Sharon cabinet plans "removal" of Yassar Arafat
By Eric Ruder | September 19, 2003 | Page 12
"EXPULSION IS certainly one of the options, and killing is also one of the options." Imagine the outcry in Washington if a government official in North Korea or Iran made this statement about the elected leader of a rival political state. George W. Bush would probably have the B-52s in the air by now.
But the statement comes from Israel, and it is about Palestinian Authority chair Yasser Arafat. And so all U.S. officials can manage is a mild reprimand.
As Socialist Worker went to press, the Middle East was on the brink of war--after Israeli Prime Minister Ariel Sharon's security cabinet passed a resolution vowing to "remove" Arafat "in a manner and at a time which will be decided afterwards." Ehud Olmert, Israel's vice prime minister, later spoke on Israeli radio to clarify that one "manner" under consideration was murder.
Even as the United Nations and governments around the world condemned the resolution, mainstream Israeli newspapers echoed the calls for bloodshed. "Killing Arafat, more than any other act, would demonstrate that the tool of terror is unacceptable, even against Israel, even in the name of a Palestinian state," spluttered the Jerusalem Post in a logic-defying editorial.
The threats against Arafat followed escalated raids by Israeli forces into the Occupied Territories after a series of Palestinian suicide bombings. But these suicide attacks in turn were plainly provoked by a renewed Israeli campaign of "targeted killings"--the government's phrase for the cold-blooded assassination of Palestinian resistance leaders.
The offensive against Arafat brought the confrontation between Israel and the Palestinians to a new head. Throngs of Palestinians streamed to Arafat's compound in Ramallah, where he has been confined by Israeli forces for 21 months, to show their solidarity.
U.S. Secretary of State Colin Powell issued a statement saying that the "United States does not support either the elimination of him or the exile of Mr. Arafat. I think you can anticipate that there would be rage throughout the Arab world, the Muslim world, and in many other parts of the world," Powell told Fox News Sunday.
But the U.S. government's policy of regime change in Afghanistan and Iraq--and Washington's push to sideline Arafat during negotiations around the so-called "road map" to peace--paved the way for Israel's arrogant declaration. And even as Powell made his criticism, he agreed with the general thrust of Israel's policy. "The question is how Mr. Arafat departs from the scene," Powell said, "and if he departs from the scene as a result of Israeli action, I do not think that would help the road map process."
This is effectively an endorsement of removing Arafat--even though he happens to be one of the few elected heads of state in the Middle East. The hypocrisy certainly isn't lost on Palestinians. "I will be part of human chain to defend him," Randa Taher, a mother of two, told reporters outside Arafat's compound. "How come the Americans and Israel brag about democracy, and at the same time, they want to kill the Palestinian people's choice?"
If Israeli officials openly discuss plans to kill the most widely supported Palestinian leader, imagine the daily treatment of millions of Palestinians living under Israeli occupation. In an article in Israel's Ha'aretz newspaper last week, Batya Gur--an Israeli woman who by her own admission avoids "political activity"--described watching as three Israeli soldiers harassed an elderly Palestinian man.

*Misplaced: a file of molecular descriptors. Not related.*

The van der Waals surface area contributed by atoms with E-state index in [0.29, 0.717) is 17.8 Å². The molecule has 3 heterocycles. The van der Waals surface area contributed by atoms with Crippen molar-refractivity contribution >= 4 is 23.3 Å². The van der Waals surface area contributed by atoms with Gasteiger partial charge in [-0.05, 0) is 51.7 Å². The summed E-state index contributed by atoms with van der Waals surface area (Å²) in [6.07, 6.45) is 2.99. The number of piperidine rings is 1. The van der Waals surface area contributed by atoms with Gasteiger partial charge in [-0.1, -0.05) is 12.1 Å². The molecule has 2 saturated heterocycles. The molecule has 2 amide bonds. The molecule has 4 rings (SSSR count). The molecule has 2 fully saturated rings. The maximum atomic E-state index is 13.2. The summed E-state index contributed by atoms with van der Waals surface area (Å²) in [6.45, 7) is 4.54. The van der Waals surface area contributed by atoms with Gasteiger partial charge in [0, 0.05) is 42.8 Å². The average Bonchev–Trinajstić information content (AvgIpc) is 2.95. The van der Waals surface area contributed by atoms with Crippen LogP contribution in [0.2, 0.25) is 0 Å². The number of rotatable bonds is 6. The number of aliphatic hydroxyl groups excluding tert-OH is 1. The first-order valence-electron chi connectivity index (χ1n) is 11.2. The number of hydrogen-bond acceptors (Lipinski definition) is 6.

"What was it that drew me back there?" wrote Gur. "It was something undefined and awful; an evil, whose ripples forced me to return and take a second, more focused look at what was happening." When Gur tried to intervene on behalf of "the old man, a tall Arab of about 70, wearing a traditional white keffiyeh and with an expression of disorientation and meek acceptance on his face," the soldiers demanded to know why she got involved. "I found myself saying that I refuse to feel like a German walking past an abused Jew in Nazi Germany, and turn away indifferently or fearfully," wrote Gur.
The Israeli security cabinet vote to seek Arafat's "removal" came within days of the 10-year anniversary of the Oslo "peace" process. There could be no better illustration of what Oslo has meant for Palestinians.
In the years since Israeli and Palestinian leaders first agreed to negotiations, Israeli settlements in the Occupied Territories have more than doubled in size, settler roads and checkpoints have sliced through Palestinian regions, and the lives of Palestinians have grown far worse. And at each point where talks progressed to the point that Israel might have to make real concessions, the Israeli government found a way to torpedo the "peace" process.
Palestinians have been driven to despair--the true source of the suicide bombings directed against Israelis. "They consign themselves to Allah in our places of recreation, because their own lives are torture," Avraham Burg, the former speaker of Israel's parliament from 1999 to early 2003, wrote in Britain's Guardian newspaper.
"They spill their own blood in our restaurants in order to ruin our appetites, because they have children and parents at home who are hungry and humiliated. We could kill a thousand ringleaders a day, and nothing will be solved, because the leaders come up from below--from the wells of hatred and anger, from the 'infrastructures' of injustice and moral corruption."
Israel's occupation of Palestine--the infrastructure of injustice--must end. Only a secular and democratic state in all of Palestine that guarantees equal rights to Arabs and Jews will bring peace.